When I read stories about abusive relationships in high school, it seemed like the abuse was either always happening to small children, troublemaking teens, or older, married women. Not straight-A teenagers in a higher end neighborhood, like me. The victim always knew what was happening to them, recognized it as abuse, but kept on going because they ‘loved’ the abuser enough, or trusted them. While I know that this can be the experience of some victims, I knew that part of the problem with me recognizing that what had happened to me was abuse was that I had never seen abuse framed in the way it happened to me before. I just kept taking the advice of my similarly young and naïve friends: love him more, and he will change. I didn’t know what I was doing. I didn’t know how to ask for help, and no one knew how to ask me if anything was wrong.

In my experience, hundreds of victims are silenced and kept from speaking out about their abuse due to several factors. One, the stigma of being a victim. There is still a lingering idea in society that abuse victims, and rape victims, deserve the violence they get. Why complain when the rest of the world is telling you that you got what you deserved? Two, the stereotype of a victim.  I was stuck in the mentality that abuse ‘couldn’t happen to me’. I can’t tell you how many more people I’ve encountered who never spoke up because of the same idea- female on female abusive relationships, one-sided love abuse, female on male abuse, male on male abuse, child on parent abuse… the list goes on. Three, the horror of abuse tends to lead support systems to try to find any other reason for the abuser’s behavior that doesn’t point to abuse. Case in point, I had been trying to get advice, and help, only several months into the abuse. Every time, my friends and adult confidants tried to explain away the behavior of my attackers. They didn’t want to face the horror of abuse themselves, and so put it back on me- the bringer of ‘bad news’- and successfully, for many years, convinced me that the beatings I had been enduring were not, in fact, abuse.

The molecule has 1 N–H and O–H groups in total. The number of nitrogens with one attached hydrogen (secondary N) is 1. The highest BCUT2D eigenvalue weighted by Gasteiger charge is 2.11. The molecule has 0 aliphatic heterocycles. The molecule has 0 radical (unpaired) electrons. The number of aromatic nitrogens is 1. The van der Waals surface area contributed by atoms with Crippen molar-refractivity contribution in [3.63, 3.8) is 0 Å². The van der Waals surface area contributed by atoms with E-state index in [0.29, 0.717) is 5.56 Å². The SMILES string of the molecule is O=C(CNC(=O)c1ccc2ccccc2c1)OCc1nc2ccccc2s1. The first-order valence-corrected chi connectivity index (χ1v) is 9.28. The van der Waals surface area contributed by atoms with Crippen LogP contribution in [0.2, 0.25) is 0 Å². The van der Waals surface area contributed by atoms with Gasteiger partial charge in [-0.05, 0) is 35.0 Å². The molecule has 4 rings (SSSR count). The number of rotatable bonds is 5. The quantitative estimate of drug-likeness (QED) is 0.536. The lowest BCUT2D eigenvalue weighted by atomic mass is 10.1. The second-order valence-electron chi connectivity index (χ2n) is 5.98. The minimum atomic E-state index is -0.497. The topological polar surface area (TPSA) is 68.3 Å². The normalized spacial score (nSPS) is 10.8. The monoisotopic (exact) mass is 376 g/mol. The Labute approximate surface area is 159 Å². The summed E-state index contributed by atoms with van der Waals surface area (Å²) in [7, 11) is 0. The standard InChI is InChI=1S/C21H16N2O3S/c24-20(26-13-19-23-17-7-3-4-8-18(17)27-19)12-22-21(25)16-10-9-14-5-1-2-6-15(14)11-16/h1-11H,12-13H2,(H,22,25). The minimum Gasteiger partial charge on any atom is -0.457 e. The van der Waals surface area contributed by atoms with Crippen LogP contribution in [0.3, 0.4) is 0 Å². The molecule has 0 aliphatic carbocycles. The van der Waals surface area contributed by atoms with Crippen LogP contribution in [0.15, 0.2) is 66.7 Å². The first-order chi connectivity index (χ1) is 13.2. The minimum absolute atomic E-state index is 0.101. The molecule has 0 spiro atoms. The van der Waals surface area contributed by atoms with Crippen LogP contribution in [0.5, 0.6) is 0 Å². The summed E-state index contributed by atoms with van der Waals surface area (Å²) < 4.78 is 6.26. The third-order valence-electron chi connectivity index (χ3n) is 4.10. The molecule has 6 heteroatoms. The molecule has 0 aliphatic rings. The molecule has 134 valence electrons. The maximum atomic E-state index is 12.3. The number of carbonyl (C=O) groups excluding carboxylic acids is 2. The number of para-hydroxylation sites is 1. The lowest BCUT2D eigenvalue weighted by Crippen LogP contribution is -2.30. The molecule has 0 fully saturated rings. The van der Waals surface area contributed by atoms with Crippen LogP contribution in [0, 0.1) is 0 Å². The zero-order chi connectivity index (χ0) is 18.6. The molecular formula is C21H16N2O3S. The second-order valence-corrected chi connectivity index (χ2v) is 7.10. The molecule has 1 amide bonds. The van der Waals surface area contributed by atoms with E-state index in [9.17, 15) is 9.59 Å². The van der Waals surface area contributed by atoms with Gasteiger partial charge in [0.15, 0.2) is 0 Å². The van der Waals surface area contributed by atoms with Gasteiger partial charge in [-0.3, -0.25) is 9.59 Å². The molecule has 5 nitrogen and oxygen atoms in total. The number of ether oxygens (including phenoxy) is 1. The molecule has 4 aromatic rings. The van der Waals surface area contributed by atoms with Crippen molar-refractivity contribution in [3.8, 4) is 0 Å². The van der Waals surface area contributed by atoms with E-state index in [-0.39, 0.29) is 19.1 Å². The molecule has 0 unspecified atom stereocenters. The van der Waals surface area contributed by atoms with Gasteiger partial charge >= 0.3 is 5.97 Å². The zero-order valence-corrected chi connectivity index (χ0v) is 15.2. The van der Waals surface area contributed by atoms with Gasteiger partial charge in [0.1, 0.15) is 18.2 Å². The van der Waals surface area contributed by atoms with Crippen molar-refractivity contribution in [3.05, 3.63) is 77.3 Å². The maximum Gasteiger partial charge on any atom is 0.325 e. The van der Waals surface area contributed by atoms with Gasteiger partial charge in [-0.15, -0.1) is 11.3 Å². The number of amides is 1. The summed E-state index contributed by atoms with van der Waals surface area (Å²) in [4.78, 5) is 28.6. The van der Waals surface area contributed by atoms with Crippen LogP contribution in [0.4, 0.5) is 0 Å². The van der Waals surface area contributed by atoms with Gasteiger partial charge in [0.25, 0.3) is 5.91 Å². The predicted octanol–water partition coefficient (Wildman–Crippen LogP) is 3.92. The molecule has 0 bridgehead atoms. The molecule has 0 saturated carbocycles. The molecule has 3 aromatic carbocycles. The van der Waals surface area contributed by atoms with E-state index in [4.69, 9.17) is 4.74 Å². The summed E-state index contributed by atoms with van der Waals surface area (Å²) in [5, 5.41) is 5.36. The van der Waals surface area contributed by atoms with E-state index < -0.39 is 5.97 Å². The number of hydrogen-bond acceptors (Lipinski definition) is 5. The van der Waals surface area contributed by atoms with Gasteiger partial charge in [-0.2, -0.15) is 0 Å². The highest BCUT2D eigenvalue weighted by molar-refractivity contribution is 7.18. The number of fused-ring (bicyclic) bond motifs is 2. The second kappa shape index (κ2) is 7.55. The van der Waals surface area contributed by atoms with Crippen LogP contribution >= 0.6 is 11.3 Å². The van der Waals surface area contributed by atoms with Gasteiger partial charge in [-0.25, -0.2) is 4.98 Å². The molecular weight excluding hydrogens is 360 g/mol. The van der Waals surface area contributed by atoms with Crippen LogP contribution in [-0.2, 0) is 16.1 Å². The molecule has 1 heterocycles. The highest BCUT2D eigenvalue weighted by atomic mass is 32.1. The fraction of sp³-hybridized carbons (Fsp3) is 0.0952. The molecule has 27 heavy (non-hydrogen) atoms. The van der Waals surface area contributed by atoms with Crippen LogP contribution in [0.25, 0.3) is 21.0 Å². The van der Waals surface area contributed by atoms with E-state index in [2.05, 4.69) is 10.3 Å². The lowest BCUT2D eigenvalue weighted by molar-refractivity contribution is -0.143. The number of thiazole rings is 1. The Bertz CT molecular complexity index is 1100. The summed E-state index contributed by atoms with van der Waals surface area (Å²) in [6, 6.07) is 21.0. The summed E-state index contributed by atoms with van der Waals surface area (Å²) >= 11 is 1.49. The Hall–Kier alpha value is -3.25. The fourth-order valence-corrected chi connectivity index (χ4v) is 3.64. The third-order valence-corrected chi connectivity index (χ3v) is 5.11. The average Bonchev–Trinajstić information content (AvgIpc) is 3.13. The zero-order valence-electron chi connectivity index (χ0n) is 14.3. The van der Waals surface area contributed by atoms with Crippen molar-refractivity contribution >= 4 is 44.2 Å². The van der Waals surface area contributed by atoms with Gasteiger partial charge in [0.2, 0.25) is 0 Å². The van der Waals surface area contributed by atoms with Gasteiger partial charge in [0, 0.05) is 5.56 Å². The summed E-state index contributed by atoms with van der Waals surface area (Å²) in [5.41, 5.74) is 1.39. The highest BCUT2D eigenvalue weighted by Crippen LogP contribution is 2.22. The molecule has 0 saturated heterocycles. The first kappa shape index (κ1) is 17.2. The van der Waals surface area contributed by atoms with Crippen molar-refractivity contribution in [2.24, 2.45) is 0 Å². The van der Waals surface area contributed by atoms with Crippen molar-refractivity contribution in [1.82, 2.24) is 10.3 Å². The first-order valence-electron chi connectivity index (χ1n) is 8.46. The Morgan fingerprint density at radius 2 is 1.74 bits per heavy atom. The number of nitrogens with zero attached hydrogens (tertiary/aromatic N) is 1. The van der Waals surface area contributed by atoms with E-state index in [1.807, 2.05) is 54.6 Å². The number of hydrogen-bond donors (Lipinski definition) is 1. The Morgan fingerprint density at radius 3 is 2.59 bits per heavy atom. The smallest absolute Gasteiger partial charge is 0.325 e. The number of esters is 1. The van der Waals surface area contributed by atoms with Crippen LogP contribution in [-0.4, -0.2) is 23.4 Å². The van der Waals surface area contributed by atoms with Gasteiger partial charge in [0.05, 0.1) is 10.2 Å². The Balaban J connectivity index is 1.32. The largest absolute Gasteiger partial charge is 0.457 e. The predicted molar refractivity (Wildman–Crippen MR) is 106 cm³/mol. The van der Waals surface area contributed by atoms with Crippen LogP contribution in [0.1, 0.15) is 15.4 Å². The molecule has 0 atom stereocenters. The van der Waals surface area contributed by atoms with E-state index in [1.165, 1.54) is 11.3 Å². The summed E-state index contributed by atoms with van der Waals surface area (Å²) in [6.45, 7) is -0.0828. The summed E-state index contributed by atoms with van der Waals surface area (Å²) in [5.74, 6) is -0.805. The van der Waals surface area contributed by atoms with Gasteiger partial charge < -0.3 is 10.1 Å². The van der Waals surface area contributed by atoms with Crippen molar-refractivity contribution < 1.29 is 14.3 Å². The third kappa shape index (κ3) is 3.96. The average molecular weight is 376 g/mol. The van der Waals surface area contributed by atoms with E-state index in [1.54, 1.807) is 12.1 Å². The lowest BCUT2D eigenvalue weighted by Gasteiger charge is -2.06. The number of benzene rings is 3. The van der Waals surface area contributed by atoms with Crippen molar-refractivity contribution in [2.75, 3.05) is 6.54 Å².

So I endeavored to write a story that would share some of the things that I’ve learned about myself in the most accessible way that I knew how- by manipulating the stories that we know and love, to let them be a comfort for the reader as they delve in some of the darker aspects of their own reality, in order to bring up new questions surrounding what many people mistakenly believe to be a ‘dead subject’. I know that my experience is not ‘the’ experience for abuse victims. Every victim reacts, protects themselves, and heals in different ways. It is my hope, however, that by adding my voice to the crowd that I would be able to foster more discussion about how to prevent abuse, how to detect abuse, and how to live on after being a victim. The novel itself was created to raise awareness, while the donated royalties will serve to support organizations locally who are using their own unique gifts and resources to ensure that not one more man, woman or child is allowed to be abused in our society without justice being found. My hope is that by sharing this story, even if it is fiction, we can continue this conversation about abusive relationships without shame or stigma.

In wrapping up this post, I would simply leave with a polite request that my readers not ask me to delve into specifics about my own experience with abuse. What I have put in my novel is what I am comfortable with sharing. If I wish to tell more at any time, it is my decision to do so. I only ask that you respect my decision, both in sharing as much as I have about my history of abuse and my refusal to share more, from here on out.

God Bless.

 

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One thought on “Why I Write: About Abusive Relationships

  1. Pingback: Self Loathing | beginingsinwriting